The opinion of the court was delivered by: Magistrate Judge Smyser
This civil action was initiated by a complaint that was filed in the United States District Court for the Western District of Pennsylvania on September 27, 2007. The plaintiffs are the Stanton-Negley Drug Company, and Meyer Simon and Steven Simon. Meyer Simon and Steven Simon are the owners and operators of Stanton-Negley. The defendants named in the complaint are the Pennsylvania Department of Public Welfare; Estelle B. Richman, Secretary of Pennsylvania Department of Public Welfare; the Office of Medical Assistance Programs; James L. Hardy, Acting Deputy Secretary of the Office of Medical Assistance Programs; the Office of Administration Contract Policy, Management and Procurement, Department of Public Welfare; and, Daniel R. Boyd, Official-in-Charge, Division of Procurement Department of Public Welfare.*fn1
A motion to dismiss the complaint was filed on behalf of all of the defendants, and a supporting brief, on December 20, 2007. (Docs. 4 and 5). A brief in opposition was filed on January 16, 2008. (Doc. 10). A reply brief was filed by the defendants on March 8, 2008. (Doc. 25). The plaintiffs filed a sur-reply brief on March 21, 2008. (Doc. 29).
By Order of April 24, 2008, the United States District Court for the Western District of Pennsylvania ordered that this civil action be transferred to the United States District Court for the Middle District of Pennsylvania. (Doc. 30).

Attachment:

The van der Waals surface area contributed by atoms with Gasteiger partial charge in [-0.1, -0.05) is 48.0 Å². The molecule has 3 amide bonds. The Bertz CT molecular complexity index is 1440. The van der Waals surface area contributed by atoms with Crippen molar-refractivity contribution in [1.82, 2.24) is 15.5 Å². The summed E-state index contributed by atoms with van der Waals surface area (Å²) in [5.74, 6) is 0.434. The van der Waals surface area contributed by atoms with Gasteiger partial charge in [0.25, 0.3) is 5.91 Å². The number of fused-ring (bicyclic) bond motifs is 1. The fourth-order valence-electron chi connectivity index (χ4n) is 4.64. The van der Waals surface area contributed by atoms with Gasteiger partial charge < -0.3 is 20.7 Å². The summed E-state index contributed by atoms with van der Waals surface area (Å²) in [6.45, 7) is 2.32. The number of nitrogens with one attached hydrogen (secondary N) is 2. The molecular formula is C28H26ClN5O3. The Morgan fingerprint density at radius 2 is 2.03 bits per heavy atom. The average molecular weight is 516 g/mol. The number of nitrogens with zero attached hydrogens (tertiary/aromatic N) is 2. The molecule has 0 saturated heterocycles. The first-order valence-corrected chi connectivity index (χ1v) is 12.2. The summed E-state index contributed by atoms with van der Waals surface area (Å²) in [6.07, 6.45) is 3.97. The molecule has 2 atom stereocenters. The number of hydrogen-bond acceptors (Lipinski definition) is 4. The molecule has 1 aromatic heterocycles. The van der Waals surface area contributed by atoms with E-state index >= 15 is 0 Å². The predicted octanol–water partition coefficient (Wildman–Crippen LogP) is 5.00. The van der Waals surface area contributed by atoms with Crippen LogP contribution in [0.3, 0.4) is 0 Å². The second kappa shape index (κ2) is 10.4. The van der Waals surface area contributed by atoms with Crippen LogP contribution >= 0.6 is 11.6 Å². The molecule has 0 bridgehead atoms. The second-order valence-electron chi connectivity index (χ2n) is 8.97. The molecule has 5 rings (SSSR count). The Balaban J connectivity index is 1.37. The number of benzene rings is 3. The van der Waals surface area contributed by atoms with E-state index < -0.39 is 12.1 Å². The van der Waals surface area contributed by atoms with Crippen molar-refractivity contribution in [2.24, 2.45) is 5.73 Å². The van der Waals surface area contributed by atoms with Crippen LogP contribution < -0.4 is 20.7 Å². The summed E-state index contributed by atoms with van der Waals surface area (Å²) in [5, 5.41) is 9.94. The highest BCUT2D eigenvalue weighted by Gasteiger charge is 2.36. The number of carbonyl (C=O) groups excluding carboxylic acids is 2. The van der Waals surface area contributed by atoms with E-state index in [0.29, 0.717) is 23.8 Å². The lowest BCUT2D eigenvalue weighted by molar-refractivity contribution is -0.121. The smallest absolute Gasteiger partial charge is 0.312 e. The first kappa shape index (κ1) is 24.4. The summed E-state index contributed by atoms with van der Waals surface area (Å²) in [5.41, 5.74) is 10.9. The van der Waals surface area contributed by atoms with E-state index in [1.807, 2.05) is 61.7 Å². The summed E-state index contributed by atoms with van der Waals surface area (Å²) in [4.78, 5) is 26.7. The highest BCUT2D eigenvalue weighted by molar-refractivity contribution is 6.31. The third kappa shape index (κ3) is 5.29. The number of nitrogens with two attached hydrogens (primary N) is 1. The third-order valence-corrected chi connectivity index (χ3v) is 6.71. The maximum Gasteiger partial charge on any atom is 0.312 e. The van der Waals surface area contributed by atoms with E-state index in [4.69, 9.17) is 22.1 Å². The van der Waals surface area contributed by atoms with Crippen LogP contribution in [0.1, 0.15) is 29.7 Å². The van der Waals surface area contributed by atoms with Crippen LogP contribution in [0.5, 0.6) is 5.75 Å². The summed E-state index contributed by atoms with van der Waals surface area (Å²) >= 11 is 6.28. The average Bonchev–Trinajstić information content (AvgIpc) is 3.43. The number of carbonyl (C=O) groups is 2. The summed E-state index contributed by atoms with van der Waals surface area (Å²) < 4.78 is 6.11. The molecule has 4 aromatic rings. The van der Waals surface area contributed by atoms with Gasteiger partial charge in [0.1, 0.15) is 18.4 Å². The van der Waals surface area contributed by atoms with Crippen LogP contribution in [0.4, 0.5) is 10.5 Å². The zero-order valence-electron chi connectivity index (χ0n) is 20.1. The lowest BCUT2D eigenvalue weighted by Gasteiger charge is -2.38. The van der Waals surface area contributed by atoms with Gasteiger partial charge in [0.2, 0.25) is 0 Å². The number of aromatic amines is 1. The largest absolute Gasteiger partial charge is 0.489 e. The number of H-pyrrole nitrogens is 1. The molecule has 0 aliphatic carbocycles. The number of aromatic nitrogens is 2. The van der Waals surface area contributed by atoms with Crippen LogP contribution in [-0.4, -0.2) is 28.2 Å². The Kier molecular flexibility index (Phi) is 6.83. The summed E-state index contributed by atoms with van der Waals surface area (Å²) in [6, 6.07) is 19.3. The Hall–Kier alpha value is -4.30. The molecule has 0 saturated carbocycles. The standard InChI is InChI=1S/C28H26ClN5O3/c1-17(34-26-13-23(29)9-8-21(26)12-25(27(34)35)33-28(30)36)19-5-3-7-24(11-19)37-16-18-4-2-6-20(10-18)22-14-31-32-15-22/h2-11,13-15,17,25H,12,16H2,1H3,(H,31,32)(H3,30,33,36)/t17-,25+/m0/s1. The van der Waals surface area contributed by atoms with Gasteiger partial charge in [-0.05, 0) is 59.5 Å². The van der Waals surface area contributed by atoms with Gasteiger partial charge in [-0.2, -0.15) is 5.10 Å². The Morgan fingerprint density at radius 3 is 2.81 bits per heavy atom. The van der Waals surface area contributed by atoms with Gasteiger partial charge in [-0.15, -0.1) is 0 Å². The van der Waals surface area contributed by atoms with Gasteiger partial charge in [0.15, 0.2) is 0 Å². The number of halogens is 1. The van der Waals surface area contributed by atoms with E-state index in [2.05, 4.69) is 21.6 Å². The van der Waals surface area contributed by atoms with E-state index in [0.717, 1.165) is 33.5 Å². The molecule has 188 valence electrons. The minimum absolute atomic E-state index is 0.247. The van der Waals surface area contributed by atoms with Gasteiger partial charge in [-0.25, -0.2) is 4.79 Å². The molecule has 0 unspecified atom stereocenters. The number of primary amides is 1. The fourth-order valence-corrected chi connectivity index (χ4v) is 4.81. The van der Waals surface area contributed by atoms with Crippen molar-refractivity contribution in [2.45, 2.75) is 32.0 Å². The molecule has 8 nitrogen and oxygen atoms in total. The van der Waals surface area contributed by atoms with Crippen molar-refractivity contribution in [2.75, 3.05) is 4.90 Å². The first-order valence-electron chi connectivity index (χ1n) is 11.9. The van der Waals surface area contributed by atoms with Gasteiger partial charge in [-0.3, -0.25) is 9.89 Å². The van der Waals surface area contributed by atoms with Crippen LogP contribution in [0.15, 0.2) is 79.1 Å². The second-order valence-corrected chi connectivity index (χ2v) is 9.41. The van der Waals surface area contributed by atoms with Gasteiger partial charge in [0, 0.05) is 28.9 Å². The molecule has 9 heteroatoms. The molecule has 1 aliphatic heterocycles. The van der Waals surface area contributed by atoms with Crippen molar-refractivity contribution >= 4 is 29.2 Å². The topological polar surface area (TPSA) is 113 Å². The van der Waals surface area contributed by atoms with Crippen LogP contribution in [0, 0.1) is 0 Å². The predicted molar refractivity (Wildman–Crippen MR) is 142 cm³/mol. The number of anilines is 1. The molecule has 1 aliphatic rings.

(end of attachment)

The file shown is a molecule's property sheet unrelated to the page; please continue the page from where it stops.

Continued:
The parties filed a joint case management plan on June 16, 2008. (Doc. 35). In the plan, the parties stated that they agree to jurisdiction by a magistrate judge. The case was reassigned pursuant to LR 73.1(c) to the undersigned. A case management conference was held on June 19, 2008.
The issues raised in the defendants' motion to dismiss the complaint have been decided in part. One of the defendants' positions was that the complaint should be dismissed as to defendants Pennsylvania Department of Public Welfare, Office of Medical Assistance Programs, and Office of Administration, Contract Policy, Management and Procurement. As noted above, the complaint has been (voluntarily) dismissed as to these three former defendants. Another position was that venue is properly in the Middle District of Pennsylvania. The case was transferred here pursuant to the Order of Judge Fischer of the United States District Court for the Western District of Pennsylvania.
The defendants have also argued other grounds for dismissal in the motion to dismiss the complaint. This Memorandum and Order addresses those other arguments.
The complaint alleges that Stanton-Negley, a Pennsylvania corporation located in Pittsburgh, and Meyer Simon and Steven Simon, the owners and operators of Stanton-Negley, who are licenced pharmacists, have been operating a pharmacy and/or drug store for more that forty years. They participate in the Medicare and Medical Assistance Programs.
They provide products and drugs to recipients under these programs. The complaint asserts that the rights of the plaintiffs to equal protection and due process of law under the Fourteenth Amendment of the United States Constitution have been violated by the changes made by the Commonwealth of Pennsylvania in the mode of distribution of a certain category of pharmaceutical drugs. They seek injunctive relief pursuant to 42 U.S.C. § 1983.